“Companies may be losing confidence in the recovery and are hesitant to hire, raising the risk of further erosion in consumer spending, the biggest part of the economy. Federal Reserve policy makers this week said growth “is likely to be more modest” than they previously projected, prompting central bankers to take additional steps to spur a rebound.”
Jobless Claims in U.S. Unexpectedly Climbed Last Week [Bloomberg]

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Comments from “Plugged-In” Readers

  1. Posted by lol

    We still have too much debt on all levels. We still have huge structural imbalances (Global Wage Arbitrage expanding to new fields daily). The only way for businesses to increase profit is still to lower expenses. The growth that was supposed to pick up after the recession doesn’t seem to materialize. Most growth happens outside the US. No wonder consumers have little or no confidence.

  2. Posted by dub dub

    Maybe the fed should monetize cisco routers.

  3. Posted by ex SF-er

    Maybe the fed should monetize cisco routers.
    only a matter of time. As I said in a recent post, it will be no surprise for us to go into a double dip recession, or to have such slow “recovery” that it feels like recession. And then the Fed will start Quantitative Easing (QE) part 2.
    I was intrigued and slightly surprised that they (arguably) started the first step towards QE this week. some are calling this “Quantitative Neutralizing, but it is clearly step one towards QE. I was thinking this wouldn’t happen until after the election, and probably not until 2011.
    Initially, the equity markets rejoiced (more free government cheese!) until they realized that this means that there is no foreseeable V shaped recovery.
    but only fools believed the V shaped recovery tripe anyway (most “economists” are fools, not to mention our political appointees and the so-called journalists on CNBC). there was no reason to believe in the V shaped recovery. credit crises last many years, and we just went through a doozy. as I’ve said since before the recession officially began: “this will be like watching the paint dry on a painting of grass growing”.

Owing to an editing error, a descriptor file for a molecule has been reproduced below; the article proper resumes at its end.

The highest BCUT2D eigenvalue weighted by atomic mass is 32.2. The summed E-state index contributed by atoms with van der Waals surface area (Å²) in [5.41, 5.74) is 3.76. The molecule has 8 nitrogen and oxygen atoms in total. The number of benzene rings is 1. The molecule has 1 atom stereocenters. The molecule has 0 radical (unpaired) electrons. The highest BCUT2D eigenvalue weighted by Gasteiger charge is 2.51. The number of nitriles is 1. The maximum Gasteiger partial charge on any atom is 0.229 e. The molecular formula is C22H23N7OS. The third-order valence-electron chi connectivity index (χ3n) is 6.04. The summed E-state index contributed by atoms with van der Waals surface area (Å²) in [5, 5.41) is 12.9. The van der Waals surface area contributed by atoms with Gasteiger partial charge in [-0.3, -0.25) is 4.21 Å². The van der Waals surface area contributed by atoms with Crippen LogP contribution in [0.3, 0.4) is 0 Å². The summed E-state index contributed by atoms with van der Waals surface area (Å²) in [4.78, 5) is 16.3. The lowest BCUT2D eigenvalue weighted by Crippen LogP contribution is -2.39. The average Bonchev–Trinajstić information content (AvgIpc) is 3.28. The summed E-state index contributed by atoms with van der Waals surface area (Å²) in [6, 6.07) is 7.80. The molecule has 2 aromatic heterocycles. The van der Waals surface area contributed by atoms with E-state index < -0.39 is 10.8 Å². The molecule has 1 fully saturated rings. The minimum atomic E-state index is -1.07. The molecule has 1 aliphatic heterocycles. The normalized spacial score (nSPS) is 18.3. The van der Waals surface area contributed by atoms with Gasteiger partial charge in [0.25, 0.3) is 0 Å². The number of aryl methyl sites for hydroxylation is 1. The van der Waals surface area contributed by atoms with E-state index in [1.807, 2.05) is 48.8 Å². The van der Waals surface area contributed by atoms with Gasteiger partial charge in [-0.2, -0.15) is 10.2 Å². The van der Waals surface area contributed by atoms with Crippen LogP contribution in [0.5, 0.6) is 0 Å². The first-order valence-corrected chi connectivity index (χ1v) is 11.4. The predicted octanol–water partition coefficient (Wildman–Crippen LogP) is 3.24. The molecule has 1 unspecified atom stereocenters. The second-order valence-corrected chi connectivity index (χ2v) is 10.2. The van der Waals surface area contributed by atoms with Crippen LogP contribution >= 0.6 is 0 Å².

we have years of this left. our leaders refuse to address the structural problems in our economy. instead they focus their efforts on the affluent and the financial elite, to the detriment of the economy as a whole. it is possible that Japan’s lost decade may be as good as we have to hope for.
    good luck to us all, we will need it

  4. Posted by A.T.

    ex SF-er is exactly right. The fed/govt need to (1) pump up the economy and get the unemployed back to work regardless of deficit impacts right now and (2) wrap up the regulatory reforms so that everyone knows what the rules are and are going to be, so the banks — happy or not — get on with it. Then we can crawl out of this.
    I don’t expect this to happen. The “deficit hawks” have the ear of the (disappointing) powers-that-be. Here is what “austerity” gets you in times like these:
    http://www.bbc.co.uk/news/business-10951857
    It would also help immensely if we simply killed off the zombie banks and let the strong ones loose. But that will never ever happen.

  5. Posted by Rillion

    “but only fools believed the V shaped recovery tripe anyway (most “economists” are fools, not to mention our political appointees and the so-called journalists on CNBC).”
    Really most economists were claiming we were going to have a V shaped recover? What is your source for claiming that over 50% of economists were predicting a V shaped recovery? Way to lump a diverse group with diverse opinions together, then attribute an opinion to some nebulous majority them, then call them fools for having the opinion you attribute to them. Seems to me the someone is being foolish here.
    Just busting your chops for a pet peave of mine, which is the failure of people to properly use the correct word in the few, some, many, most, all progression.

  6. Posted by tipster

    The two back to back bubbles covered up the problems that were created while so many jobs were moving overseas. Whether it was part of a plan or just a response to the fact that it was happening is debatable. China is a communist country – they plan their economy, and they understand politics. Whether they understood that this country would suffer while they imported our jobs, and decided to help pump up the second bubble is an open question in my mind, but the fact is that the jobs are gone and they aren’t coming back.
    Obama is a brilliant guy. He sees the future of a country of fewer and fewer jobs and most of his programs and policies can be predicted by the fact that he is expecting it to get worse. If employers provide most of the health care in the country, and the jobs are gone and NOT coming back, ever, you had better come up with a different system or the government is going to get stuck paying for a lot of healthcare. If you can suck up a lot of unemployable people by sending them overseas to fight, you may as well keep the wars going, regardless of what you said to get elected. And next up: you sure as hell had better bring as many illegal aliens into this country as fast as you can: they will work for practically nothing and they are the only ones who will.